It could have been me
Mansour was snatched from a bus last year and beaten, and has been held in prison ever since. His cr
Mansour Ossanlu is the leader of the Union of Workers of the Tehran and Suburbs Bus Company. At 7pm on 10 July 2007 he was snatched from a bus driven by one of his members, bundled into a car and beaten by men in plain clothes. He has been in prison ever since. Amnesty International believes he is a prisoner of conscience, held solely on account of his peaceful trade union activities, and that he should be released immediately and unconditionally.
It is not the first time Ossanlu has been detained. In December 2005, bus drivers in Iran went on strike to call for better pay. Many union leaders, including Ossanlu, were arrested. He spent nine months in detention over the next year, and was reported to have been involved in a dispute with prison officials during which his head was struck, resulting in damage to the retinas in both eyes. He was denied treatment, and there were worries that he might go blind. It was only after a concerted campaign from Amnesty and trade unionists around the world that he was allowed treatment.
Permits and protections
Mansour Ossanlu was working peacefully for better conditions for workers in Iran and to end laws that curtail their rights. His "crime" was simply to be a trade unionist. His union is free and democratic, but has been subject to repeated harassment by the security forces, as it is not recognised by the authorities as a legitimate trade union body. In January 2006, after Ossanlu's first arrest, bus workers went on strike to demand official recognition of their union and to call for his release: up to 1,000 union members were arrested and more than 40 bus workers who took part in the strike were dismissed from their jobs.
Independent trade unions are not permitted in Iran. Workers have few legal rights or protections and union activists are regularly beaten, arrested, jailed and tortured. Government bodies select who can stand for union posts and all public sector jobs.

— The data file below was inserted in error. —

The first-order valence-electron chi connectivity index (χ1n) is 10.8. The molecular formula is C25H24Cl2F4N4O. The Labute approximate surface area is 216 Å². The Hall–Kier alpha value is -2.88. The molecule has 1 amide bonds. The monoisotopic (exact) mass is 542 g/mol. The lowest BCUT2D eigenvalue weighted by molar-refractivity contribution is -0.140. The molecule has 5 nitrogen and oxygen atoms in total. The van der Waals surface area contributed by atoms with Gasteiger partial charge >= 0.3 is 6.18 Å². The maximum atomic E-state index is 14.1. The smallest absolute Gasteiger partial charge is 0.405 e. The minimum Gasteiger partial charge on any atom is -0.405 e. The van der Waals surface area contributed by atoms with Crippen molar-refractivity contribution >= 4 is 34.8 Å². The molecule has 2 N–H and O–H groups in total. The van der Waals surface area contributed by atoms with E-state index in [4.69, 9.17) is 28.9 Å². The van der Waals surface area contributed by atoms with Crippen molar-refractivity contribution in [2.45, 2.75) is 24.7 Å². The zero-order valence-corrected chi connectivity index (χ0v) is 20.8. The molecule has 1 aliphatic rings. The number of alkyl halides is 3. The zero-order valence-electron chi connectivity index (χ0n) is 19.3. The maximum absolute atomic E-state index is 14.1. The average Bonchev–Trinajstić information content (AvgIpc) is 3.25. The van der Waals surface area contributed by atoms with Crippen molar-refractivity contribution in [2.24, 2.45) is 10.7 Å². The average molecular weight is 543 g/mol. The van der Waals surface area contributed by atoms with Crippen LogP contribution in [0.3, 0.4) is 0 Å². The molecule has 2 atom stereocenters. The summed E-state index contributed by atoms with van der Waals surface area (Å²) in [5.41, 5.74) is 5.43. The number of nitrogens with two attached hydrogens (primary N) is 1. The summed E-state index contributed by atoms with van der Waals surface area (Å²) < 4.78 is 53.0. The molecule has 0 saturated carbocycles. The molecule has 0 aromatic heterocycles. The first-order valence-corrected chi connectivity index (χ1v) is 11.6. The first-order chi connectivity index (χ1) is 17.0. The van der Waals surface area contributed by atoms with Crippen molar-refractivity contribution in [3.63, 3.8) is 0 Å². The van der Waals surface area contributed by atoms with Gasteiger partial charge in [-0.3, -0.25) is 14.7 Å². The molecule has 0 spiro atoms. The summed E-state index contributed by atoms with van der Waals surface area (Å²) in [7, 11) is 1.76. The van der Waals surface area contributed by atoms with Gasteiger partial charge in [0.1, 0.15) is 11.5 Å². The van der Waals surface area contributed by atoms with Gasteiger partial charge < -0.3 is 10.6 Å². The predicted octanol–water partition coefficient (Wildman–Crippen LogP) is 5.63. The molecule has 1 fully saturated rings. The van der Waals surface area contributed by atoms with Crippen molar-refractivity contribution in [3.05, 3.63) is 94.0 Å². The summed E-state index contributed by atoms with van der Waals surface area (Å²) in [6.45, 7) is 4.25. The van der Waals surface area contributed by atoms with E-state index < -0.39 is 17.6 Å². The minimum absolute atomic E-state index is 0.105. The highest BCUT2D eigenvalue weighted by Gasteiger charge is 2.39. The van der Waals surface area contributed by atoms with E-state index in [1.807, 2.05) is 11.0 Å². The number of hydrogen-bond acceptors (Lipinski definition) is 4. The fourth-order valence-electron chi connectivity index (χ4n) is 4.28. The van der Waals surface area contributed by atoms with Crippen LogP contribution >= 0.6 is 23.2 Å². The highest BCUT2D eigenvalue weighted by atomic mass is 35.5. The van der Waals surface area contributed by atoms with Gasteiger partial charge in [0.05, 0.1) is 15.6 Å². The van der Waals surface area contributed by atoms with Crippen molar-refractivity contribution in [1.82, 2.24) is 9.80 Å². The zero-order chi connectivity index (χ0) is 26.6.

Trade unions in Iran are represented by a body known as the Workers' House, whose leaders are also subject to selection criteria imposed by the state. The Union of Workers of the Tehran and Suburbs Bus Company resumed activities in 2004 after a 25-year ban; it is still not legally recognised.
Ossanlu is a 48-year-old family man courageous enough to stand up for his rights and those of his fellow workers - an ordinary person who has become involved in extraordinary events. We share a common belief that workers' rights are human rights and must be protected; and that working men and women have a right to join together to form trade unions. Like many of Ossanlu's fellow workers, I was out on the streets protesting at his arrest. But I was in London, where my greatest worry was getting as much media attention for his case as I could; they were in Tehran, where being a trade unionist is far more dangerous.
Support from afar
Shortly before his arrest, Ossanlu had travelled to Europe to build international support for an independent Iranian trade union movement. During a visit to Amnesty's London office, he said that appeals from members and trade union activists had "made us know that we were not alone. When I was in prison and heard of all the support from so many thousands of miles away my spirits rose. In this struggle, it is very valuable. This campaigning has also disclosed the repression and made sure that the authorities know that they are being watched by the outside world."
It is this global advocacy, from trade unionists and other supporters of human rights, that helps to keep the brave ones like Mansour Ossanlu going in their vital struggle for human rights. And that is reason enough for us to ensure that our support doesn't falter.
For more information and to take action visit: http://www.amnesty.org.uk/ tradeunions